The geostatistical method that was selected to generate maps of PTB prevalence distribution was based on statistical characteristics of each output surface based on comparison of cross-validation measures [23]. Four cross-validation prediction error parameters were taken into account: root-mean-square (RMS), mean standardized (MeanStan), root-mean-square standardized (RMSStan) and average standard errors (ASE) for geostatistical methods. A better geostatistical method satisfies the following conditions at the same time: RMS is smaller, MeanStan is nearly 0, RMSStan is nearly 1, and ASE approaches RMS.

In order to comprehensively utilize these parameters to provide a better geostatistical method, value of RMS, absolute value of MeanStan, value of RMSStan and difference value of subtracting ASE from RMS were sorted in ascending order in total methods, respectively, and then their ranks were summed up for each method (Additional files 1, 2 and 3). Based on the lowest prediction parameters error criteria, the method having the smallest total ranks indicated the best geostatistical method. Table 1 showed evaluation results of top 10 best geostatistical methods for each class of PTB prevalence.
Table 1

Evaluation of ordinary kriging and ordinary cokriging with various combinatorial approaches (evaluation results of top 10 best methods for each class of PTB prevalence)

Variable

Covariable

Type of detrending

Anisotropy

Model

Prediction errors

Rank

Mean

RMS

Meanstan

RMSStan

ASE

RMS

AbsMeanStan

RMSStan

RMSASE

Total

Smear positive PTB prevalence

HDI + Elevation

Global

TRUE

K-Bessel

0.07657

94.16

0.0006996

1.031

91.36

44.5

14.0

14.5

15.5

88.5

HDI + Elevation

Neighborhood

TRUE

K-Bessel

−0.02200

94.12

−0.0002937

1.037

90.83

40.0

6.0

46.5

43.5

136.0

HDI + Elevation

Local

TRUE

Stable

−0.08795

93.82

−0.0009434

1.038

90.47

15.5

21.0

53.0

49.5

139.0

HDI + Elevation

Local

TRUE

Gaussian

−0.12560

93.95

−0.0013150

1.037

90.63

29.0

36.0

46.5

48.0

159.5

HDI

Local

TRUE

Pentaspherical

0.05834

93.54

0.0006271

1.044

89.66

1.0

12.0

79.0

76.0

168.0

HDI

Global

TRUE

Stable

0.27480

94.02

0.0027300

1.028

91.52

34.0

122.0

10.0

9.0

175.0

HDI

Neighborhood

TRUE

Stable

0.24590

93.87

0.0025130

1.033

90.94

22.5

110.0

22.5

23.0

178.0

HDI + Elevation

Neighborhood

TRUE

Gaussian

0.05429

94.30

0.0005347

1.038

90.88

68.0

10.0

53.0

55.0

186.0

HDI + Elevation

Local

TRUE

Pentaspherical

0.19470

93.57

0.0021250

1.039

90.08

2.5

78.0

56.5

59.0

196.0

HDI + Elevation

Global

TRUE

Stable

0.28060

94.13

0.0028940

1.031

91.33

41.5

131.0

14.5

15.5

202.5

Mycobacterium positive PTB prevalence

HDI + Elevation

Global

TRUE

J-Bessel

0.87820

151.0

0.00587800

1.089

138.2

8.0

105.0

1.0

1.0

115.0

 

Global

TRUE

Stable

0.24530

152.7

0.00135700

1.100

138.5

139.0

16.0

12.5

11.0

178.5

HDI

Global

TRUE

J-Bessel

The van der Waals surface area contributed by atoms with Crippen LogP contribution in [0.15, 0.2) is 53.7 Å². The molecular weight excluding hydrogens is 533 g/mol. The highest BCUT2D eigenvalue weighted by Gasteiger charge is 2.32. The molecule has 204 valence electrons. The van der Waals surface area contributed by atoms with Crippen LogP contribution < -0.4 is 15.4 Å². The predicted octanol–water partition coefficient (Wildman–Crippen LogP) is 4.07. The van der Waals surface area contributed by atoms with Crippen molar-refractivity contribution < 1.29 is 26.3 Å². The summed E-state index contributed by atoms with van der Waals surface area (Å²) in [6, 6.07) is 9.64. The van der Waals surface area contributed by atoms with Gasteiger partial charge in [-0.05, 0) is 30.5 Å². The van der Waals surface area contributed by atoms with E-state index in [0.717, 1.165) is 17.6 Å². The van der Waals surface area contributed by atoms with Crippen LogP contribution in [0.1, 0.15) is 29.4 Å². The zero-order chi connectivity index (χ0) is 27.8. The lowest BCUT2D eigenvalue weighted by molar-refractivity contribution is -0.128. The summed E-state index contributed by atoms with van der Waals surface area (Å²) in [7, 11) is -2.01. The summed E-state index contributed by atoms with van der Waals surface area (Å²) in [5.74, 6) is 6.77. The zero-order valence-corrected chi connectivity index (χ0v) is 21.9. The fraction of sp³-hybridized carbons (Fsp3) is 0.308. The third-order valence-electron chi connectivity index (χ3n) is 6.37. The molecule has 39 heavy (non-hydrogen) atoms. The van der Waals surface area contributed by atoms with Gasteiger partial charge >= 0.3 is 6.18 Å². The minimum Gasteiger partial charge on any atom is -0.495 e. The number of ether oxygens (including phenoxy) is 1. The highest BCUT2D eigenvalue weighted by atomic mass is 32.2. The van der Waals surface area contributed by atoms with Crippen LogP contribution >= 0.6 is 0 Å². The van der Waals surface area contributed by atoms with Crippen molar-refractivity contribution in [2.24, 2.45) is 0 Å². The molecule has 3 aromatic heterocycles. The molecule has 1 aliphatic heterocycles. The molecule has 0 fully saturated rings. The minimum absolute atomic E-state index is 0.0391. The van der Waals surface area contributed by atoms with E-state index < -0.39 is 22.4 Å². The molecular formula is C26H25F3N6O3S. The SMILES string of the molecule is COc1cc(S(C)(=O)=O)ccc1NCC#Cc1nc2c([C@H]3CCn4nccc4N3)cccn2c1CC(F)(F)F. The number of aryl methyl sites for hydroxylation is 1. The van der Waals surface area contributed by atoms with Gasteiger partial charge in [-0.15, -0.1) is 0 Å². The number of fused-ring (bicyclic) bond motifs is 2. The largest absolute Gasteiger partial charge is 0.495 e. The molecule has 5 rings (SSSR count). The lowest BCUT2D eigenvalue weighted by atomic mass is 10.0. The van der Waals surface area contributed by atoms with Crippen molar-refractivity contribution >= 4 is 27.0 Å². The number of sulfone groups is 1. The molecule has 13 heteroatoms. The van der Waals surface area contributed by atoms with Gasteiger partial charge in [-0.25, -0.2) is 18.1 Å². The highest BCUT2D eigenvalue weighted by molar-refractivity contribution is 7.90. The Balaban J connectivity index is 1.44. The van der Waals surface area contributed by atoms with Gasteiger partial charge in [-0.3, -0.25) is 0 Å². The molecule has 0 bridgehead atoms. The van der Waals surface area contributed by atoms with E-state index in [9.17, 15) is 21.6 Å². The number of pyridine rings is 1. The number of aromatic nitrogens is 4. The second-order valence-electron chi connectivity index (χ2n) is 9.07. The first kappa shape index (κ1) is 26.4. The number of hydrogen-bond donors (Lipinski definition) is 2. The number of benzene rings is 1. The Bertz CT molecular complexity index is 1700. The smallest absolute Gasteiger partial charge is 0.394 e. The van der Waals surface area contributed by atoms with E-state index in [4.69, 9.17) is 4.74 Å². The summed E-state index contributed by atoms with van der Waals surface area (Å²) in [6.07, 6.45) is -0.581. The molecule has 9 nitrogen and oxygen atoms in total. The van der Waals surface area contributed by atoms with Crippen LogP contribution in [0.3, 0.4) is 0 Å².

0.25230

152.6

0.00124300

1.107

137.4

127.5

13.0

28.0

28.0

196.5

Elevation

Global

TRUE

Hole Effect

0.84340

152.3

0.00561100

1.094

138.8

103.0

95.0

2.0

2.0

202.0

HDI

Global

TRUE

Hole Effect

0.07334

152.8

−0.00008275

1.106

137.7

149.0

1.0

27.0

27.0

204.0

Elevation

Global

TRUE

J-Bessel

0.85340

152.5

0.00544800

1.099

138.4

117.5

83.0

9.5

8.5

218.5

Elevation

Global

TRUE

K-Bessel

0.46630

153.0

0.00294700

1.101

138.5

184.5

31.0

15.5

16.5

247.5

 

Neighborhood

TRUE

Stable

0.32670

152.7

0.00200600

1.117

136.3

139.0

20.0

48.5

49.0

256.5

HDI

Neighborhood

TRUE

J-Bessel

0.50320

152.3

0.00318000

1.121

135.4

103.0

37.0

64.0

63.5

267.5

HDI + Elevation

Neighborhood

TRUE

J-Bessel

1.27800

151.5

0.00886400

1.110

136.1

21.0

197.0

32.5

30.0

280.5

Active PTB prevalence

HDI + Elevation

Global

FALSE

Pentaspherical

0.5921

426.5

0.003456

1.255

333.5

28.5

55.0

44.0

54.5

182.0

HDI

Global

TRUE

Gaussian

0.9281

432.5

0.002311

1.235

348.0

156.5

27.0

7.0

6.0

196.5

HDI + Elevation

Global

FALSE

Tetraspherical

0.8312

426.8

0.004003

1.251

335.2

39.0

76.0

38.5

46.5

200.0

HDI

Global

TRUE

K-Bessel

1.1140

432.0

0.002998

1.236

347.3

144.5

42.0

9.0

7.5

203.0

HDI

Global

TRUE

Hole Effect

0.4762

433.4

0.001026

1.240

347.2

171.5

7.0

14.5

13.5

206.5

 

Global

FALSE

Tetraspherical

0.5214

426.5

0.003206

1.261

331.9

28.5

49.0

55.5

73.5

206.5

HDI

Global

FALSE

Tetraspherical

0.5249

426.5

0.003222

1.261

331.9

28.5

50.0

55.5

73.5

207.5

HDI + Elevation

Global

FALSE

Spherical

1.1160

427.2

0.004647

1.247

336.8

48.5

90.0

30.0

39.0

207.5

 

Global

FALSE

Pentaspherical

0.2991

426.2

0.002701

1.265

330.4

23.0

32.0

70.5

83.0

208.5

  

Global

FALSE

Spherical

0.7560

426.8

0.003742

1.257

333.4

39.0

65.0

46.0

59.5

209.5

PTB, pulmonary tuberculosis; HDI, human development index; RMS, root-mean-square; MeanStan, mean standardized; RMSStan, root-mean-square standardized; ASE, average standard errors; AbsMeanStan, absolute value of MeanStan; RMSASE, difference value of subtracting ASE from RMS.

Geostatistics software

Maps showing spatial distribution prediction of PTB prevalence and prediction standard errors that shows the uncertainty related to the predicted values were created with the Geostatistical Wizard to ArcGIS (ArcGIS 10; ESRI Inc., Redlands, CA, USA), and the Natural Breaks (Jenks) method was used to classify the predicted values and their standard errors. ArcGIS also was used to convert datasets without Geodatabase format into an ESRI Geodatabase format, transform all digital datasets to the same cartographic projection, and evaluate geostatistical methods with different parameters combination. Except types of detrending, types of semivariogram models, anisotropy and covariables, other parameters (nugget, partial sill, etc.) of kriging and cokriging were estimated using an iterative cross validation technique to optimize semivariogram models in ArcGIS.